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Final Doobie Dozen case dismissed

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The judge called Peter Miller to the stand, and in less than two minutes, his legal troubles were behind him. A fleeting look of disbelief passed over his face, testament to the one year, eight months, and 17 days he spent under the criminal spotlight.

OF OUR ELABORATE PLANS, THE END :  Peter Miller [right]—last of the so-called “Doobie Dozen” is offered a congratulatory handshake from his attorney, David Fisher, as Deputy District Attorney Sandy Mitchell [left] looks on. - PHOTO BY STEVE E. MILLER
  • PHOTO BY STEVE E. MILLER
  • OF OUR ELABORATE PLANS, THE END : Peter Miller [right]—last of the so-called “Doobie Dozen” is offered a congratulatory handshake from his attorney, David Fisher, as Deputy District Attorney Sandy Mitchell [left] looks on.

At an Aug. 13 hearing San Luis Obispo Superior Court Judge Ginger Garrett dismissed felony marijuana sales and possession charges against Miller, after the prosecution said the District Attorney’s Office was “unable to proceed.”

Deputy District Attorney Sandy Mitchell filed a motion at the onset of the hearing to dismiss Miller’s case, given that jury instructions approved at his last significant hearing in May 2011 allowed him to defend that he was providing medical marijuana under California’s Compassionate Use Act.

Jury instructions are a list of guidelines, issued by a judge, which jurors must use to interpret legal issues surrounding a criminal case. Given the legal gray area that is California’s medical marijuana program, the previous judge, Barry LaBarbera, said at the time he preferred letting a jury decide if Miller was following the law.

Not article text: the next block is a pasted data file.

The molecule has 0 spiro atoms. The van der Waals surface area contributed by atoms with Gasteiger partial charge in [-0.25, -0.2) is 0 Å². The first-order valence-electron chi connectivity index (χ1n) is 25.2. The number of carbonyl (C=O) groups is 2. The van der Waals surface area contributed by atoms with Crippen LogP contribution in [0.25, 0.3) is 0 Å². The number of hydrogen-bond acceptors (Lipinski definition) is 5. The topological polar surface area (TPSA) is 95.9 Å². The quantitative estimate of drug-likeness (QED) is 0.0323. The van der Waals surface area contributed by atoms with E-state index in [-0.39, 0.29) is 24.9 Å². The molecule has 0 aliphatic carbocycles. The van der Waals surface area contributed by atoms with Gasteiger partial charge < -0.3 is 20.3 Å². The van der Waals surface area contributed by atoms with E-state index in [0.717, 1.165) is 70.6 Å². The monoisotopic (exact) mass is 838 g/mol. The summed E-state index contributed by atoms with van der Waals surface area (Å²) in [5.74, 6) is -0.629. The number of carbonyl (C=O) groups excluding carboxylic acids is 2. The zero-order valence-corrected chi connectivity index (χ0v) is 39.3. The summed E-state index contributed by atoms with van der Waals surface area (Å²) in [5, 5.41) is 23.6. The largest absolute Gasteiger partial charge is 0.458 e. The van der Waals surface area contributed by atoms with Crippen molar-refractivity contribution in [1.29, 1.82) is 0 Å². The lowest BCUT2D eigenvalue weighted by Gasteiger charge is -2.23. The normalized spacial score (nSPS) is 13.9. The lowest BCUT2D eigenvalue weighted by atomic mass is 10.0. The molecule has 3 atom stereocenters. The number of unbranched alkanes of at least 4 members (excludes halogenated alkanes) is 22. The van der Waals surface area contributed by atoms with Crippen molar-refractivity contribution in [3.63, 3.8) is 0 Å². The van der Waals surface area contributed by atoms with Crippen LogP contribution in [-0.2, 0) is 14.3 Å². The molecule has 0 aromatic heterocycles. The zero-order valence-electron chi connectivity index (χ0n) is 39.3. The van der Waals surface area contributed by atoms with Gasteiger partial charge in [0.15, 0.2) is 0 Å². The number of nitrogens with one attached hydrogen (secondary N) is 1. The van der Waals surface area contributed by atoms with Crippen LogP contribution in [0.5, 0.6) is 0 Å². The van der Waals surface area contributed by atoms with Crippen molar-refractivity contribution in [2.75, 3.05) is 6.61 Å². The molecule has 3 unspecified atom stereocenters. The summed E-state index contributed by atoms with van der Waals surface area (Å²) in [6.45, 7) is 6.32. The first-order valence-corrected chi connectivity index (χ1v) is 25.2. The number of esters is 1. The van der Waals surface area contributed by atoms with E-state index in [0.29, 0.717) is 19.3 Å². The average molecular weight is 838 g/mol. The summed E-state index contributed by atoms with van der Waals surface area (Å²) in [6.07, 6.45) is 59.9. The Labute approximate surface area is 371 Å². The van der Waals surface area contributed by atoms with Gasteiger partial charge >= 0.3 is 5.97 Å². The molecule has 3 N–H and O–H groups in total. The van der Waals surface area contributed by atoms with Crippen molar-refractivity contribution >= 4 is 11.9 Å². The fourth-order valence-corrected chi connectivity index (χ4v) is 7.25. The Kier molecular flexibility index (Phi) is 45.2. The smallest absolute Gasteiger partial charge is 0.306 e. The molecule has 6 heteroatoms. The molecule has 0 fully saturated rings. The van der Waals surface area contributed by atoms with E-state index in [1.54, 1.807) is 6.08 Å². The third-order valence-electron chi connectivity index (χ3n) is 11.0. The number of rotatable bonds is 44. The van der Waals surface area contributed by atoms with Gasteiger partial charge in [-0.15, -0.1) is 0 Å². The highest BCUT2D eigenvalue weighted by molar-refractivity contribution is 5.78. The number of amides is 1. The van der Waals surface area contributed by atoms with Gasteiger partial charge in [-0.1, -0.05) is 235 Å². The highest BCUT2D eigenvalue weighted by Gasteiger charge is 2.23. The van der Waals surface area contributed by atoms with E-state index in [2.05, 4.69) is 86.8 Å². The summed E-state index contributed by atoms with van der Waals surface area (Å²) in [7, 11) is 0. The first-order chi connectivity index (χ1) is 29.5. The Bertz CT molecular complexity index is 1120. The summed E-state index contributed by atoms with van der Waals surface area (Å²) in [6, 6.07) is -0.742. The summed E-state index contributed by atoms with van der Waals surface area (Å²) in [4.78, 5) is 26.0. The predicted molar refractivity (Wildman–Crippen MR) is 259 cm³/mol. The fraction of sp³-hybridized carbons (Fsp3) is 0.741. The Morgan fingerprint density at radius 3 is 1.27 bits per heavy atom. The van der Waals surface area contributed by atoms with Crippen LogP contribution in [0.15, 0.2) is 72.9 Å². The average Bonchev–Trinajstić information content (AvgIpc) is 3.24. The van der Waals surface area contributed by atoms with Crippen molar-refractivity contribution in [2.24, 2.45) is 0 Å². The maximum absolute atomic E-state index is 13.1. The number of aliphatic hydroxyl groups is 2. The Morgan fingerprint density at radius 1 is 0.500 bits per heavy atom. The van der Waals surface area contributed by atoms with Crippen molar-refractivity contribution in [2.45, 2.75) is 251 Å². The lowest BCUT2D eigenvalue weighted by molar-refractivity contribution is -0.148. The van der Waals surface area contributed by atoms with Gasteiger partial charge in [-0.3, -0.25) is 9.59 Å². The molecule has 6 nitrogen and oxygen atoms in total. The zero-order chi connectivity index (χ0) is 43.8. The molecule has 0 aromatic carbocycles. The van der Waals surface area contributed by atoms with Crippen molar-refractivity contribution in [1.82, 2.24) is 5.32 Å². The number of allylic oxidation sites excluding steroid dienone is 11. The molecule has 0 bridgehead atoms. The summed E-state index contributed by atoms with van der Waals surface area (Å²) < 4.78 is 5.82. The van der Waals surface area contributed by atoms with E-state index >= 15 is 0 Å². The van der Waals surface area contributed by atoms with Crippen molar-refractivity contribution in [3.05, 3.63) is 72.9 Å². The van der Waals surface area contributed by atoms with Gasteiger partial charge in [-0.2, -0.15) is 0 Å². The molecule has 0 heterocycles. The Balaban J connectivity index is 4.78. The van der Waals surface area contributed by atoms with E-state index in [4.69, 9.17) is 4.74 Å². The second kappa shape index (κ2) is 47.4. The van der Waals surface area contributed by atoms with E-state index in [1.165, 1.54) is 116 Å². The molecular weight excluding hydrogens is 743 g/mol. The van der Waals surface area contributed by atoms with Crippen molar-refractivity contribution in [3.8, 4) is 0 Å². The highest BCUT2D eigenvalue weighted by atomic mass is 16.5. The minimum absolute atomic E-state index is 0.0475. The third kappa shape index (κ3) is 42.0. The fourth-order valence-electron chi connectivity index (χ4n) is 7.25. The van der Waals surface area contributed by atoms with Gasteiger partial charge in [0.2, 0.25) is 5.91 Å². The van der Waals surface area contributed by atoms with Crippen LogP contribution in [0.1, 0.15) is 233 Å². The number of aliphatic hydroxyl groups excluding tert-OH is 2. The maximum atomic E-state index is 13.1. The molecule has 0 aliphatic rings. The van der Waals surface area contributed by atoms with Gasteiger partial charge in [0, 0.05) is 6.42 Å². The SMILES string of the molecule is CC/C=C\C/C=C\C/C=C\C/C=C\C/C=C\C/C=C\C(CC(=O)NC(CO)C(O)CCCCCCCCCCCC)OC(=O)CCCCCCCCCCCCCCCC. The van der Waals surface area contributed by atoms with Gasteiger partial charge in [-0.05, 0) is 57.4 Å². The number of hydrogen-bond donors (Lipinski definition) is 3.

Miller, 57, was the former operator of the Paso Robles-based Harmonic Alliance collective, which, he argued, served only qualified medical marijuana patients through a delivery service. He was arrested in December 2010 with 11 other mobile dispensary service operators during “Operation Green Sweep” headed by the former regional narcotics task force in which undercover San Luis Obispo police officers posed as legal patients.

The District Attorney’s Office didn’t file charges against three of the once-defendants, but the office followed through with the remainder of their cases, on its basis that accepting cash in exchange for marijuana is illegal, in any fashion.

During Miller’s case, LaBarbera stated he was unwilling to agree with the prosecutor’s interpretation of state law, which set into motion a series of dismissals against the other people arrested, all at the request of the DA.

Up to this point, however, prosecutors have dismissed cases only to immediately appeal them to the state, in an effort—they say—to urge the higher courts to better define what is legal. Office Spokesman Jerret Gran, however, told New Times there are no plans to appeal Miller’s case. As for the remaining six cases that have been appealed, they will continue through the process, which could take years, Gran said.

Miller, however, said he wishes he could be vindicated with the same public attention with which he was arrested when his mugshot was splashed across the daily paper’s front page.

 “It’s as if the iceberg’s just melted,” Miller told New Times. “But it doesn’t seem like a gray area to me when 12 out of 12 cases get dropped.”

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